Teeth grinding is most often a habit that occurs at night. In some cases, the grinding is so intense that it heard by others sleeping in the same room. Intense grinding can cause wear down of the teeth and in severe cases can actually break teeth, fillings or crowns. Some cases of grinding may be mild and not cause any notable symptoms at all in the TMJ. As with repetitive clenching, the excess force creates undesirable stress on the TMJ. Often TMJ pain that is worse upon waking leads your physiotherapist to the suspicion that you are clenching or grinding your teeth in the night.
All joints wear down over time due to the natural process of aging, and the TMJ is no exception. In some cases, this wear and tear (osteoarthritis) occurs earlier than normal or is amplified by trauma, other biological factors, or inflammatory disease processes. Wear and tear can lead to pain in the joint.
Prolonged poor neck (cervical) posture can directly affect the TMJ due to the close anatomical proximity of the two areas. The most common posturing fault that is seen in relation to the neck is a forward head position. Normally when the neck is in good posture and in line with the rest of the spine, a plumb line seen from the side of the body falls through the ear lobes and the middle of the shoulder joints. Many people, however, naturally rest their head with their chin poking forward. This results in the plumb line from the ear lobe falling out in front of the shoulders, and the weight of the head falling in front of the body. Computer or desk workers commonly display this neck posture. This forward head posture not only increases the stress on the neck, but also affects the position of the TMJ by dragging the lower jaw forward and in effect creating a constant shear and pressure of the TMJ condyle and articular disc towards the front of the joint.
Other non-orthopaedic problems can cause or contribute to TMJ pain. Patients suffering from chronic pain disorders such as fibromyalgia or systemic disorders such as rheumatoid arthritis commonly feel pain in their TMJ. Psychological stress alone can also lead to TMJ pain, as can other more sinister problems such as tumours. In addition some ear, nose and throat problems can also manifest in TMJ pain, therefore a thorough examination is required to determine any contributing factors and also to rule out any serious issues.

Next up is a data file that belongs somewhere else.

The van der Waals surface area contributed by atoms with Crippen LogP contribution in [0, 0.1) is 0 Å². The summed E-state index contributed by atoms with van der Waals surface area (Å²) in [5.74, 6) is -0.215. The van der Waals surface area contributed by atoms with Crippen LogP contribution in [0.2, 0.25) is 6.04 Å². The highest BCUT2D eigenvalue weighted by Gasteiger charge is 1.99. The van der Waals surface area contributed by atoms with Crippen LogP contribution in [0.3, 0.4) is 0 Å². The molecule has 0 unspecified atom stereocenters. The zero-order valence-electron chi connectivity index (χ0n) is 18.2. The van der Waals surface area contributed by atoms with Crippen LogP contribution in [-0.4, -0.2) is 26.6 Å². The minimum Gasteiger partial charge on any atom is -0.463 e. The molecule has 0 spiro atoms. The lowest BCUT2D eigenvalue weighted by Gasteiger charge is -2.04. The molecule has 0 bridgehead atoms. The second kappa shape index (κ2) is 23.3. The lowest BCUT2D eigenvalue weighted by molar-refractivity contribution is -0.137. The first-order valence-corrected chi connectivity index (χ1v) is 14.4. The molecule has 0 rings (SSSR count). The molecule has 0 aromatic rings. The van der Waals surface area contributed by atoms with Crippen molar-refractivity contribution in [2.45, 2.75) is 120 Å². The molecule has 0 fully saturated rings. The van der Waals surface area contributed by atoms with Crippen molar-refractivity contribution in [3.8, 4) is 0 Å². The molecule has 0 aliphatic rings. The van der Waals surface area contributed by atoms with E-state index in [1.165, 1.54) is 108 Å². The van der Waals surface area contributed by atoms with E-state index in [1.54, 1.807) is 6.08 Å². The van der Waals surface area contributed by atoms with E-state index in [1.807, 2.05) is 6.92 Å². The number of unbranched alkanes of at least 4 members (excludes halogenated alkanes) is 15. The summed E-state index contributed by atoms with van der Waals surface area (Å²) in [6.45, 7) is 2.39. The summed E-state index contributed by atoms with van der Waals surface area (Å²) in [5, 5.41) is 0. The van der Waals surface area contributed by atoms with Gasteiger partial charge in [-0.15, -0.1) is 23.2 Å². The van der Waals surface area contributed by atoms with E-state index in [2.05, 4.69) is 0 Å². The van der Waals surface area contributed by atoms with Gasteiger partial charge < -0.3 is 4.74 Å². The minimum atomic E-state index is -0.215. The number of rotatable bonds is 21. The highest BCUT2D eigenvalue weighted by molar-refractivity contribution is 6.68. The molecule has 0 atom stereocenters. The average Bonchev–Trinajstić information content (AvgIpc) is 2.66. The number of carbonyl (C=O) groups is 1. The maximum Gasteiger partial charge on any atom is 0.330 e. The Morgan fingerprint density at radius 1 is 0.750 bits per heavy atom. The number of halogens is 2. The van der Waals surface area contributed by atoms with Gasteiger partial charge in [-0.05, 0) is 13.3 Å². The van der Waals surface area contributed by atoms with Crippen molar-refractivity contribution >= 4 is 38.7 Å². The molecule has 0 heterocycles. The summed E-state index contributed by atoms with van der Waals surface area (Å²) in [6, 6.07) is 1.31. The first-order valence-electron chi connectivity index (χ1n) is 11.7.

Common symptoms related to TMJ disorders are:
- Pain or aching in the jaw bone, jaw muscles, head, neck, face, or ear (often in front of or below the ear) or other muscles surrounding the jaw area. Pain is sometimes worse in the morning, which can indicate nighttime bruxism.
- Clicking, popping, grinding or grating sounds when moving the jaw. Injury to the joint structures causes abnormal motion, leading to joint sounds. It should be noted that many people experience sounds coming from their TMJ but have no associated pain or problems.
- Difficulty opening/closing the mouth or moving the jaw. It is often particularly difficult to open the mouth wide.
- locked jaw. The jaw either gets stuck in one position, (more commonly the open position but can also be in the closed position). Generally this is due to abnormal functioning of the structures of the joint and a portion of the articular disc getting stuck within the joint.
- Swelling over the TMJ.
- Difficulty chewing, biting, yawning or moving the mouth with ease.
- A feeling of change in your bite position (occlusion).
- Ringing in the ear (tinnitus).
- A feeling of fullness in the ear.